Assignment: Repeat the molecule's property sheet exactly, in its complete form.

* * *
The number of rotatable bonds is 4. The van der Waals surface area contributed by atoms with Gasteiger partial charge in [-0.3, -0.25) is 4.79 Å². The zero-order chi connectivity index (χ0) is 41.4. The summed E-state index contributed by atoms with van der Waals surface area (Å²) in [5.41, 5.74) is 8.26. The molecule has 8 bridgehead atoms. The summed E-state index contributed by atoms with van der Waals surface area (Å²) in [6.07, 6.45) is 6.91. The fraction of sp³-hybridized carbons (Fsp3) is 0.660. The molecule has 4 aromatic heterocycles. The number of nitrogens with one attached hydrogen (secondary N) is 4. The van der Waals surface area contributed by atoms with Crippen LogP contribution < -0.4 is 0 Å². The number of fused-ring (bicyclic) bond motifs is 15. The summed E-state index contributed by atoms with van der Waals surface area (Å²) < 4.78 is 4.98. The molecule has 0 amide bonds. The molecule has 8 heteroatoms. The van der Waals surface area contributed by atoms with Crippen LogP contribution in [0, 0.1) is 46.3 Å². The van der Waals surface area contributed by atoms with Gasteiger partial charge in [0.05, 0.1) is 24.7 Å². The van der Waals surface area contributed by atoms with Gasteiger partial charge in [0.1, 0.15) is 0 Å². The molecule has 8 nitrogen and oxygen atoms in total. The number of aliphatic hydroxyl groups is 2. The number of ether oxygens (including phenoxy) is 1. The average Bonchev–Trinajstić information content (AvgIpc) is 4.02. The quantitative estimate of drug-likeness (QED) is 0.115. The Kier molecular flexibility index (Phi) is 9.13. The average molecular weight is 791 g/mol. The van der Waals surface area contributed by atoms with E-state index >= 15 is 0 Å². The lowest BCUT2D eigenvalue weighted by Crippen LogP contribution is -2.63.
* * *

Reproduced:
The number of rotatable bonds is 4. The van der Waals surface area contributed by atoms with Gasteiger partial charge in [-0.3, -0.25) is 4.79 Å². The zero-order chi connectivity index (χ0) is 41.4. The summed E-state index contributed by atoms with van der Waals surface area (Å²) in [5.41, 5.74) is 8.26. The molecule has 8 bridgehead atoms. The summed E-state index contributed by atoms with van der Waals surface area (Å²) in [6.07, 6.45) is 6.91. The fraction of sp³-hybridized carbons (Fsp3) is 0.660. The molecule has 4 aromatic heterocycles. The number of nitrogens with one attached hydrogen (secondary N) is 4. The van der Waals surface area contributed by atoms with Crippen LogP contribution < -0.4 is 0 Å². The number of fused-ring (bicyclic) bond motifs is 15. The summed E-state index contributed by atoms with van der Waals surface area (Å²) < 4.78 is 4.98. The molecule has 0 amide bonds. The molecule has 8 heteroatoms. The van der Waals surface area contributed by atoms with Crippen LogP contribution in [0, 0.1) is 46.3 Å². The van der Waals surface area contributed by atoms with Gasteiger partial charge in [0.05, 0.1) is 24.7 Å². The van der Waals surface area contributed by atoms with Gasteiger partial charge in [0.1, 0.15) is 0 Å². The molecule has 8 nitrogen and oxygen atoms in total. The number of aliphatic hydroxyl groups is 2. The number of ether oxygens (including phenoxy) is 1. The average Bonchev–Trinajstić information content (AvgIpc) is 4.02. The quantitative estimate of drug-likeness (QED) is 0.115. The Kier molecular flexibility index (Phi) is 9.13. The average molecular weight is 791 g/mol. The van der Waals surface area contributed by atoms with E-state index >= 15 is 0 Å². The lowest BCUT2D eigenvalue weighted by Crippen LogP contribution is -2.63.